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sustainablephilosopher's picture

non-representational science

During Thursday's discussion, we laid out the questions that the rest of the course would attempt to answer: how to do science without method, and how to do art without interpretation? The latter seems reasonable enough; however, we are all stumped on what the former would even mean, let alone how to accomplish it. It seemed to me that the fundamental drive of science is to know how the world works the way it does, which seems to imply that it is representational at the core. Art, of course, can be generative and otherwise non-representational; it seeks to create and celebrate beauty, to re-arrange what is physically present, to find meaning behind and within what is physically present, or to generate meaning beyond what is physically present. But isn't science all about seeking to accurately describe nature/ the universe to become privy to its laws and orders, making models to accurately represent this?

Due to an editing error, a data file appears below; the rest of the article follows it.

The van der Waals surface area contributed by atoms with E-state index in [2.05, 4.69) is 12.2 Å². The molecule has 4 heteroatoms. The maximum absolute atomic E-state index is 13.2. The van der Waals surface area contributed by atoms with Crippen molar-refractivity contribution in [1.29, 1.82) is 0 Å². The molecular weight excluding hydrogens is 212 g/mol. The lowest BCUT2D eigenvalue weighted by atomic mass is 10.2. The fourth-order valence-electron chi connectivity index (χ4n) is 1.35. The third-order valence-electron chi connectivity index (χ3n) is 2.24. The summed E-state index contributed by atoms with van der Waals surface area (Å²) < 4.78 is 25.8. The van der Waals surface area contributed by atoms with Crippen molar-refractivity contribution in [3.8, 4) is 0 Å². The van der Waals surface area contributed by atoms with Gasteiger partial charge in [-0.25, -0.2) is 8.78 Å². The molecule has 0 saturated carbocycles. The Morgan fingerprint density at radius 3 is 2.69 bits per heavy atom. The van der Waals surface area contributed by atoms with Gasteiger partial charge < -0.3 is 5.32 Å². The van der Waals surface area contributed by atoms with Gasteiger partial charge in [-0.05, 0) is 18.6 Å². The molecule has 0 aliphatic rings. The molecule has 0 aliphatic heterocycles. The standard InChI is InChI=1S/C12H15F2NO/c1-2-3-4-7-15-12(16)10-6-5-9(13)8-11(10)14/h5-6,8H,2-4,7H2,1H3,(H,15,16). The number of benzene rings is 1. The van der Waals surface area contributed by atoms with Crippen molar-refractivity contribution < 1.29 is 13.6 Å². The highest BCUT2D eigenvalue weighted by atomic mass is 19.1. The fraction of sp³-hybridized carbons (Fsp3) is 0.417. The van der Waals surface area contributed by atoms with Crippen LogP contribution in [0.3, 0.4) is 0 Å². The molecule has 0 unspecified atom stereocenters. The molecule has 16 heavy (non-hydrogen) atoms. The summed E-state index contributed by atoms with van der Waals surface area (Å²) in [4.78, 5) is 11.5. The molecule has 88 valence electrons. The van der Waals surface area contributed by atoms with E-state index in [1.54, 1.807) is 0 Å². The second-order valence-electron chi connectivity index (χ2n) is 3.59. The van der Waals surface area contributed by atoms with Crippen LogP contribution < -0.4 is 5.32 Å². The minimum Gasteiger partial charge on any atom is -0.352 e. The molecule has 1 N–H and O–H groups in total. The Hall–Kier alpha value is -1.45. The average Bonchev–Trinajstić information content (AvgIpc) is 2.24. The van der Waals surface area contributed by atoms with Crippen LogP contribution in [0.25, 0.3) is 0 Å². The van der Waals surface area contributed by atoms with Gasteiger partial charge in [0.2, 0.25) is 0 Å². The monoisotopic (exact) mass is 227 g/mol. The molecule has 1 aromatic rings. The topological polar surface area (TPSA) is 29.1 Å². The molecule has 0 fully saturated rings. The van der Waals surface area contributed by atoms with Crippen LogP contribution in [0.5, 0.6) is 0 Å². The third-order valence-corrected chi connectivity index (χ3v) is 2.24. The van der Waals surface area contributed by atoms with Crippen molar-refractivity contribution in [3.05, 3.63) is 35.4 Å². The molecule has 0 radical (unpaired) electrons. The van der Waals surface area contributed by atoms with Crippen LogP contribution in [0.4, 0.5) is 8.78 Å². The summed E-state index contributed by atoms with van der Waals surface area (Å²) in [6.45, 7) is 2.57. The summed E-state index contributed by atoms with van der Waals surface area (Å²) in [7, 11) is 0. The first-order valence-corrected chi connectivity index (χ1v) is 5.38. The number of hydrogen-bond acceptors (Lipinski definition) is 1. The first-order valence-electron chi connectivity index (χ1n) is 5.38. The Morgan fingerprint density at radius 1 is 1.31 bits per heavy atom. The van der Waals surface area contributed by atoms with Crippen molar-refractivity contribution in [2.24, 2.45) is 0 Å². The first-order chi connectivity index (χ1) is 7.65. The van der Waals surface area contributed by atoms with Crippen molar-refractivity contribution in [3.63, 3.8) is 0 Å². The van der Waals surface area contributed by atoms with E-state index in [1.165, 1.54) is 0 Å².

However, as I thought about it, science does perhaps also use what is there for something different - engineering allows us to take raw products from nature and transform them into things such as machines that can manipulate the laws of aerodynamics for our use. Science frequently exapts materials that serve one purpose in nature for entirely different human purposes. It uses what it knows to conceive of what might be. For example, with the atom bomb, we thought from certain theories in physics that something crazy might happen if we force two atoms together. When we did, we created something the likes of which had not existed before, based on purely speculative scientific theory. As Dan pointed out, it could be said that we created a really bad star, but nonetheless we created something new under the sun from science. In this way, it is just as generative as art.


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